Medical Microbiology and Infection

at a Glance

Fourth EditionStephen Gillespie and Kathleen Bamford

Case Studies

Case 9

A 61-year-old Professor of Microbiology develops a high fever with muscle aches and pains and coryzal symptoms 2 days after returning from Shanghai, where he had travelled in the countryside and then attended a large infectious diseases conference. On examination he is flushed, with a temperature of 39.7 °C and tachycardic, but not in any respiratory distress.

  • 1. What is the differential diagnosis?

    In any fever in a returning traveller it is important to exclude malaria. Other possibilities in this case include influenza, and other respiratory viruses, and enteric fever.

  • 2. What investigations will you carry out?

    Chest X-ray, full blood count and white cell differential, C-reactive protein, Nasopharyngeal aspirate for detection of respiratory viruses, urine analysis followed by culture if blood/nitrates are present, sputum culture and blood cultures.

  • 3. The NPA is positive for Influenza A. What else do you need to know about this organism?

    Influenza A strains have surface neuraminidase and haemagglutinin molecules. Typing of these is important for the detection of emerging strains to which there is little immunity in the population. Major shifts are associated with pandemics that may have a high mortality.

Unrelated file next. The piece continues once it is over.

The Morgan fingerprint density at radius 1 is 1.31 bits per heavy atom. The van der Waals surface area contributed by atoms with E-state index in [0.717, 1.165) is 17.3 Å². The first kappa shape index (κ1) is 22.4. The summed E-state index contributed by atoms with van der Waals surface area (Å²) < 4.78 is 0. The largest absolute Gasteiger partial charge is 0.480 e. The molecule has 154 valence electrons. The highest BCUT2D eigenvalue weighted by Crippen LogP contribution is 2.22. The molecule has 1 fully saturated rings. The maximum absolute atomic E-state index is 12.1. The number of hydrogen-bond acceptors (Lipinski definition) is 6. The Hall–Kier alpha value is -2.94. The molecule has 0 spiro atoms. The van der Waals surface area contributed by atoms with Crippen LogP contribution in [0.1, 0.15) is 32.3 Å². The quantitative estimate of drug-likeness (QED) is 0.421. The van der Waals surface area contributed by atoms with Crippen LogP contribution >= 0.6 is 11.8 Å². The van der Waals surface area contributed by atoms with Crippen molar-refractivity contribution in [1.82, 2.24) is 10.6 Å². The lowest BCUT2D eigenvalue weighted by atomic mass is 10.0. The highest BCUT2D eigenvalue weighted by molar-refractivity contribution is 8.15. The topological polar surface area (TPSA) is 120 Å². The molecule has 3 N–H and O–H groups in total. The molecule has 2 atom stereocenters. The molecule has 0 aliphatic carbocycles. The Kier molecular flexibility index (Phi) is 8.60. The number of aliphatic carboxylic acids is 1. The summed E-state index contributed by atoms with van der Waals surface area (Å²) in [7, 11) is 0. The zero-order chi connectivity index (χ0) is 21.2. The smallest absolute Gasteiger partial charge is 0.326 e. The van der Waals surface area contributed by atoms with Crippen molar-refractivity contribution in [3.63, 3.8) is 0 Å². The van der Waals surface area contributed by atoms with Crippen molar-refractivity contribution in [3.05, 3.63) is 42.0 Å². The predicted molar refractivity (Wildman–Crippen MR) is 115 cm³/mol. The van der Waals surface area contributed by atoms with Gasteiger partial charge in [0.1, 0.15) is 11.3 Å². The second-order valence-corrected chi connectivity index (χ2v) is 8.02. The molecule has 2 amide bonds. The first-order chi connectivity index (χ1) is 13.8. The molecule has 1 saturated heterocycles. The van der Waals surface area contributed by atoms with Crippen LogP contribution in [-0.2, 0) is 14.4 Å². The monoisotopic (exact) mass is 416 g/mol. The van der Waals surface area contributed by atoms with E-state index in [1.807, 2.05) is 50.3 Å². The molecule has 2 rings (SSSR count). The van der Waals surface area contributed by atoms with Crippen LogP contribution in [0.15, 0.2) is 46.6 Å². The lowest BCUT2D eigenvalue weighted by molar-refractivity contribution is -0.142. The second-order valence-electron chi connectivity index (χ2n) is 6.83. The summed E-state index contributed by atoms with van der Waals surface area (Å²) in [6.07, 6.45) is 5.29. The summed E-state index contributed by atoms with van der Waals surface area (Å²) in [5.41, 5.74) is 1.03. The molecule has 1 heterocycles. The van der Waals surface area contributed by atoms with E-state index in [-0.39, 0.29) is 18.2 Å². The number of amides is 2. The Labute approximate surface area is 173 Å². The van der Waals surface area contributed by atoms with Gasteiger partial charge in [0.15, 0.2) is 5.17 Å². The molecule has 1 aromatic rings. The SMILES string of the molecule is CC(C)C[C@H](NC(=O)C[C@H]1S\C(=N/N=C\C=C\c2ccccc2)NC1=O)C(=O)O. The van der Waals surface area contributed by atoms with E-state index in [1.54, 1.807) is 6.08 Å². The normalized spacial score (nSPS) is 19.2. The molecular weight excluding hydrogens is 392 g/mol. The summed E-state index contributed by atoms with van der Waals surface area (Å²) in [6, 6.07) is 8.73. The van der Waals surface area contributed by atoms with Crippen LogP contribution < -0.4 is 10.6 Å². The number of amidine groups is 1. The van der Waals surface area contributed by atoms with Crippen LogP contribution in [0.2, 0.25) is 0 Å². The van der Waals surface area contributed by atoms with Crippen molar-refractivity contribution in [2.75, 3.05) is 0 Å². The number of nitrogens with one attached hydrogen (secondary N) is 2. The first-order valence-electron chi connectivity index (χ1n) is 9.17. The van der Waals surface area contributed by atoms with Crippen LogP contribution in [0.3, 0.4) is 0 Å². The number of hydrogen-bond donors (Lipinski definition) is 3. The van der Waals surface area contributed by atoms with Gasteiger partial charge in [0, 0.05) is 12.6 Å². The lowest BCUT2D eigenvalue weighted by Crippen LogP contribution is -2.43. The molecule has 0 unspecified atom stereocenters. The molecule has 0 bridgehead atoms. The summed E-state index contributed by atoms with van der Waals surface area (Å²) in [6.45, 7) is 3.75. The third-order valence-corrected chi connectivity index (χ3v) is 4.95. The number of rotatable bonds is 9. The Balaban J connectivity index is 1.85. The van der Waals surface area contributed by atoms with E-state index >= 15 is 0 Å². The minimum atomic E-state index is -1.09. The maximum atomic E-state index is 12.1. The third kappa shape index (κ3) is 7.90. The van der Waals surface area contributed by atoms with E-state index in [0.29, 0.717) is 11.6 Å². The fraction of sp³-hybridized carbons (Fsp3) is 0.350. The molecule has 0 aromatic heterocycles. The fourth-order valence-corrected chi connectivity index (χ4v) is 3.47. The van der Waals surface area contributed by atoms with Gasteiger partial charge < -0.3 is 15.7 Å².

• 4. How do new strains of Influenza A emerge?

    Strains of Influenza A from different animal hosts (e.g. birds or swine) are able to exchange genes that code for different haemagglutinin or neuraminidase molecules. For example, H5N1 is thought to have emerged from birds in South East Asia in 2004. H1N1, a strain of swine 'flu, caused a pandemic in 2009.

  • 5. How should patients with ’flu be treated?

    Many patients will improve spontaneously with symptomatic treatment only (aspirin/paracetamol and fluids); however, in the immunocompromised or those with severe disease and respiratory symptoms Tamiflu (oseltamivir) or Relenza (zanamivir) can shorten the course of infection. Secondary bacterial infection should be treated promptly with an agent that is active against Staphylococcus aureus.

  • 6. How is 'flu prevented?

    Influenza viruses are spread by respiratory droplets dispersed when talking, sneezing and coughing. High efficiency respiratory masks will help protect healthcare workers and negative-pressure ventilation will protect other patients from exposure.

    The mainstay of prevention is vaccination but this needs to be with a vaccine that incorporates the circulation strains (haemagglutinin and neuraminidase type). Prophylaxis with either oseltamivir or zanamivir can also be used for known contacts.

Print Answers | « Previous Case | Next Case »